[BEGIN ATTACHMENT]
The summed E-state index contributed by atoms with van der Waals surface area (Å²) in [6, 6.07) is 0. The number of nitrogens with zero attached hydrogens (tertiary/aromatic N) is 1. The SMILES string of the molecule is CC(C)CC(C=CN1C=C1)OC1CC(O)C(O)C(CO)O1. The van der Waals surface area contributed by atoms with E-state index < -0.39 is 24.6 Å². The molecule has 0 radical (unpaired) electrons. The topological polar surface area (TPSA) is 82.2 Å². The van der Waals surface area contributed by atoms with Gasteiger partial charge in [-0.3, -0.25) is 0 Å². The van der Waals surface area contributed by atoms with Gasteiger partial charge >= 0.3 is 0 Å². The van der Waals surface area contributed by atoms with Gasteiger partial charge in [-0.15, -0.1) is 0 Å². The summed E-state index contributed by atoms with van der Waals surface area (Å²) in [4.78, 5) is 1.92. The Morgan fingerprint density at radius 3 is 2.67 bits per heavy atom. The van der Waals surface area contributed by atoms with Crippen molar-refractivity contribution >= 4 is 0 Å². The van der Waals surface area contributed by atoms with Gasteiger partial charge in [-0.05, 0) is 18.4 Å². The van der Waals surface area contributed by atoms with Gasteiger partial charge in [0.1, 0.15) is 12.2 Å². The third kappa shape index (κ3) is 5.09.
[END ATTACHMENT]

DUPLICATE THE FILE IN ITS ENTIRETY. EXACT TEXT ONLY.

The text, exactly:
The summed E-state index contributed by atoms with van der Waals surface area (Å²) in [6, 6.07) is 0. The number of nitrogens with zero attached hydrogens (tertiary/aromatic N) is 1. The SMILES string of the molecule is CC(C)CC(C=CN1C=C1)OC1CC(O)C(O)C(CO)O1. The van der Waals surface area contributed by atoms with E-state index < -0.39 is 24.6 Å². The molecule has 0 radical (unpaired) electrons. The topological polar surface area (TPSA) is 82.2 Å². The van der Waals surface area contributed by atoms with Gasteiger partial charge in [-0.3, -0.25) is 0 Å². The van der Waals surface area contributed by atoms with Gasteiger partial charge >= 0.3 is 0 Å². The van der Waals surface area contributed by atoms with Gasteiger partial charge in [-0.15, -0.1) is 0 Å². The summed E-state index contributed by atoms with van der Waals surface area (Å²) in [4.78, 5) is 1.92. The Morgan fingerprint density at radius 3 is 2.67 bits per heavy atom. The van der Waals surface area contributed by atoms with Crippen molar-refractivity contribution >= 4 is 0 Å². The van der Waals surface area contributed by atoms with Gasteiger partial charge in [-0.05, 0) is 18.4 Å². The van der Waals surface area contributed by atoms with Gasteiger partial charge in [0.1, 0.15) is 12.2 Å². The third kappa shape index (κ3) is 5.09.